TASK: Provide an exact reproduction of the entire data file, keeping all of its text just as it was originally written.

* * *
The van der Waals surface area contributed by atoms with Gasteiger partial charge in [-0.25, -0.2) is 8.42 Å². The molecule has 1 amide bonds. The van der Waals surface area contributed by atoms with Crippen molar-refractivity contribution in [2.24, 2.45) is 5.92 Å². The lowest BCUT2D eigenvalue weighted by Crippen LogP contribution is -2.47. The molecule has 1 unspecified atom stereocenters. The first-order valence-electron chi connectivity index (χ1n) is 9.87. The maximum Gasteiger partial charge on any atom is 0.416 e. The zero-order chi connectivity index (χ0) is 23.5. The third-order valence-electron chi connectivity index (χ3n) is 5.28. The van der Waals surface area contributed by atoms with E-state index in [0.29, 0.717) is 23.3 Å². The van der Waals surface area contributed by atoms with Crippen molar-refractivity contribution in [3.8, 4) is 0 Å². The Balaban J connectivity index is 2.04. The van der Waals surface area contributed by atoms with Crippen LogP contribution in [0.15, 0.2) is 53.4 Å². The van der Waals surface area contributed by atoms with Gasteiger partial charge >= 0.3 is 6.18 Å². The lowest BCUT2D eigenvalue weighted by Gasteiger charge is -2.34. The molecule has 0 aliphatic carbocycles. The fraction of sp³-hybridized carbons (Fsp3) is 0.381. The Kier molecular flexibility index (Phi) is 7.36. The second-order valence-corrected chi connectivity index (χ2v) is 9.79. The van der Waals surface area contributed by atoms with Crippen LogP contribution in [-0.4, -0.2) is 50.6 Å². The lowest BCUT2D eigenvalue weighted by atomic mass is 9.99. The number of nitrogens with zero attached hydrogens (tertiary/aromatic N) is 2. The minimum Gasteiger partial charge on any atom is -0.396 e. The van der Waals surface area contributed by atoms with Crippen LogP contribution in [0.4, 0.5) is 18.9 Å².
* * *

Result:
The van der Waals surface area contributed by atoms with Gasteiger partial charge in [-0.25, -0.2) is 8.42 Å². The molecule has 1 amide bonds. The van der Waals surface area contributed by atoms with Crippen molar-refractivity contribution in [2.24, 2.45) is 5.92 Å². The lowest BCUT2D eigenvalue weighted by Crippen LogP contribution is -2.47. The molecule has 1 unspecified atom stereocenters. The first-order valence-electron chi connectivity index (χ1n) is 9.87. The maximum Gasteiger partial charge on any atom is 0.416 e. The zero-order chi connectivity index (χ0) is 23.5. The third-order valence-electron chi connectivity index (χ3n) is 5.28. The van der Waals surface area contributed by atoms with E-state index in [0.29, 0.717) is 23.3 Å². The van der Waals surface area contributed by atoms with Crippen molar-refractivity contribution in [3.8, 4) is 0 Å². The Balaban J connectivity index is 2.04. The van der Waals surface area contributed by atoms with Crippen LogP contribution in [0.15, 0.2) is 53.4 Å². The van der Waals surface area contributed by atoms with Gasteiger partial charge >= 0.3 is 6.18 Å². The lowest BCUT2D eigenvalue weighted by Gasteiger charge is -2.34. The molecule has 0 aliphatic carbocycles. The fraction of sp³-hybridized carbons (Fsp3) is 0.381. The Kier molecular flexibility index (Phi) is 7.36. The second-order valence-corrected chi connectivity index (χ2v) is 9.79. The van der Waals surface area contributed by atoms with Crippen LogP contribution in [-0.4, -0.2) is 50.6 Å². The lowest BCUT2D eigenvalue weighted by atomic mass is 9.99. The number of nitrogens with zero attached hydrogens (tertiary/aromatic N) is 2. The minimum Gasteiger partial charge on any atom is -0.396 e. The van der Waals surface area contributed by atoms with Crippen LogP contribution in [0.4, 0.5) is 18.9 Å².